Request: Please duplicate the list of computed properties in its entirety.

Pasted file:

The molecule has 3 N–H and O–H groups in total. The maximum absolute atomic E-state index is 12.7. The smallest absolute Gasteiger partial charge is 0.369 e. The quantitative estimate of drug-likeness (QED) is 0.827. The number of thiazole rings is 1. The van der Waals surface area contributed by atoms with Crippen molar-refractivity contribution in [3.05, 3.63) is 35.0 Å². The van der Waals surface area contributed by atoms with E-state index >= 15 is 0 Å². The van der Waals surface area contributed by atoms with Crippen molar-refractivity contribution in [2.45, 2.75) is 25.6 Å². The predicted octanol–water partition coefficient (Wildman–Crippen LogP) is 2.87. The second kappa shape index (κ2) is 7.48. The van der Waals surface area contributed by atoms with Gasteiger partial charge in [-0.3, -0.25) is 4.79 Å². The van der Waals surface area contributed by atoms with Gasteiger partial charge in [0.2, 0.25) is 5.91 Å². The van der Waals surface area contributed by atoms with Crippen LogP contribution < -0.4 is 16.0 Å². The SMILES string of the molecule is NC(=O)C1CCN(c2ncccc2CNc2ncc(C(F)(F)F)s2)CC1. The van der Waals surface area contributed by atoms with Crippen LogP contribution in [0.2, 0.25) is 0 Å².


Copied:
The molecule has 3 N–H and O–H groups in total. The maximum absolute atomic E-state index is 12.7. The smallest absolute Gasteiger partial charge is 0.369 e. The quantitative estimate of drug-likeness (QED) is 0.827. The number of thiazole rings is 1. The van der Waals surface area contributed by atoms with Crippen molar-refractivity contribution in [3.05, 3.63) is 35.0 Å². The van der Waals surface area contributed by atoms with E-state index >= 15 is 0 Å². The van der Waals surface area contributed by atoms with Crippen molar-refractivity contribution in [2.45, 2.75) is 25.6 Å². The predicted octanol–water partition coefficient (Wildman–Crippen LogP) is 2.87. The second kappa shape index (κ2) is 7.48. The van der Waals surface area contributed by atoms with Gasteiger partial charge in [-0.3, -0.25) is 4.79 Å². The van der Waals surface area contributed by atoms with Gasteiger partial charge in [0.2, 0.25) is 5.91 Å². The van der Waals surface area contributed by atoms with Crippen LogP contribution < -0.4 is 16.0 Å². The SMILES string of the molecule is NC(=O)C1CCN(c2ncccc2CNc2ncc(C(F)(F)F)s2)CC1. The van der Waals surface area contributed by atoms with Crippen LogP contribution in [0.2, 0.25) is 0 Å².